She says parents should be on the lookout for excessive packets of cold medicine or cough syrup, and should monitor Internet use. A number of Web sites promote the abuse of cold medicines, and even explain how many milligrams to take for varying kinds of highs.

Parents also should pay attention to physical warning signs, which include an increased heart rate, elevated blood pressure, increased pupil size, drowsiness, dizziness, slurred speech, unsteady gait, hallucinations, confusion and involuntary rapid eye movement.

Education is another key.

"If we can get kids educated about the dangers of it before they try it, we could prevent deaths and serious injuries," Miller said.

She would also like to see cold and cough medicines that contain DXM moved behind the counter to make it more difficult for teens to buy.

Diane agrees.

"Would it hurt to have this stuff behind the counter, to make it harder for kids to go buy?" she asks.

Legislation has been introduced in three states New York, New Jersey and California that would restrict the sale of products with DXM to minors. Parent groups have called on pharmacies to keep Robitussin and Coricidin behind the counter.

Diane's message to other parents is to be aware that their children could be experimenting with cold medicines or using them as a form of escape from their everyday troubles.

She and her husband feel fortunate that they were able to get their son the help he needed before something more serious occurred. He's been working with a psychiatrist and counselor to treat his depression, and he's making progress.

"There are good indicators he's doing better now," she said.

Contact Staff Writer Kelly Wilson

at [email protected] or

(217) 221-3391
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guitarman Offline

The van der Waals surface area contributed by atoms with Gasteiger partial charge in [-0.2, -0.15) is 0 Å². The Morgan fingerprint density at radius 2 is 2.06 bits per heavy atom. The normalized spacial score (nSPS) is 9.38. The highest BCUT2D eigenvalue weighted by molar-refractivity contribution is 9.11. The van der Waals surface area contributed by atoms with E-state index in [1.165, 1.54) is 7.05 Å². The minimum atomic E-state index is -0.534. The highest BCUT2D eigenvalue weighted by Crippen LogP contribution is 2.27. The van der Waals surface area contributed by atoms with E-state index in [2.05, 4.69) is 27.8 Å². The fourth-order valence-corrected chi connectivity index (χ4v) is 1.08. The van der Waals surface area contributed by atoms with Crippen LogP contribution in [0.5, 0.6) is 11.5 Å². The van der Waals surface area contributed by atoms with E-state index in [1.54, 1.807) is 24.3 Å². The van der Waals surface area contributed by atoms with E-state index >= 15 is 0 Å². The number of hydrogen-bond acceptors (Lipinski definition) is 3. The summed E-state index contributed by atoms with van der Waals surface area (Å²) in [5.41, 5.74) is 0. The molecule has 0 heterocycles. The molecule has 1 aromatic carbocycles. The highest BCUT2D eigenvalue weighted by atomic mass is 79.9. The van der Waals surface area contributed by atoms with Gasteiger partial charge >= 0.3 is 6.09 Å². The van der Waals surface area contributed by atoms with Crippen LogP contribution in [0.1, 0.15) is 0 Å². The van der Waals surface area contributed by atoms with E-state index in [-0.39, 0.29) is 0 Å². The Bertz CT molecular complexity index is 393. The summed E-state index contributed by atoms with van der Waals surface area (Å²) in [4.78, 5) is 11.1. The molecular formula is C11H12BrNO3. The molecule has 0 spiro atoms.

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Default 08-10-2004, 09:28 PM

That's messed up.
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Default 08-10-2004, 09:30 PM

Miller says DXM can become extremely addictive both physically and psychologically over a short period of time, and withdrawal effects are severe, similar to heroin withdrawal.


Opioid users: Please check out both Opioficionado and Opiophile, harm reduction forums for opioids.

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Default 08-10-2004, 11:42 PM

withdrawal effects are severe, similar to heroin withdrawal.
is this true? anyone?

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Default 08-11-2004, 12:11 AM

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Default 08-11-2004, 12:19 AM

No, it's absolutely not true. Medical studies show DXM has no withdrawl (and thus does not produce physical addiction) nor is it specifically prone to producing psychological addiction.

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Default 08-11-2004, 01:15 AM



i like how they fail to mention that its not the dxm that becomes lethal with 14 cccs. idiots.

face it, we live in a society where people need to allieviate their guilt over being shitty greedy, materialistic, and gluttonous, so they do so by pretending they care about "rainforests" and "global warming" and "drug abuse". bitching and lying about drugs just gives them another activity to help divert their attention away from the damage they do to the world, and gives politicians another issue to lie about and waste money on so they can get more votes.

the media sucks.

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Default 08-11-2004, 01:30 AM

Originally posted by kevmanpa@Aug 10 2004, 07:42 PM
withdrawal effects are severe, similar to heroin withdrawal.
is this true? anyone?
what the fuck do you think?

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Default 08-11-2004, 01:32 AM

> i like how they fail to mention that its not the dxm that
> becomes lethal with 14 cccs
It seems to me to be highly questionable that 16 or less CCCs would prove lethal (or even significantly injurious) to the vast majority of users.

This is not an endorsement of CCC use.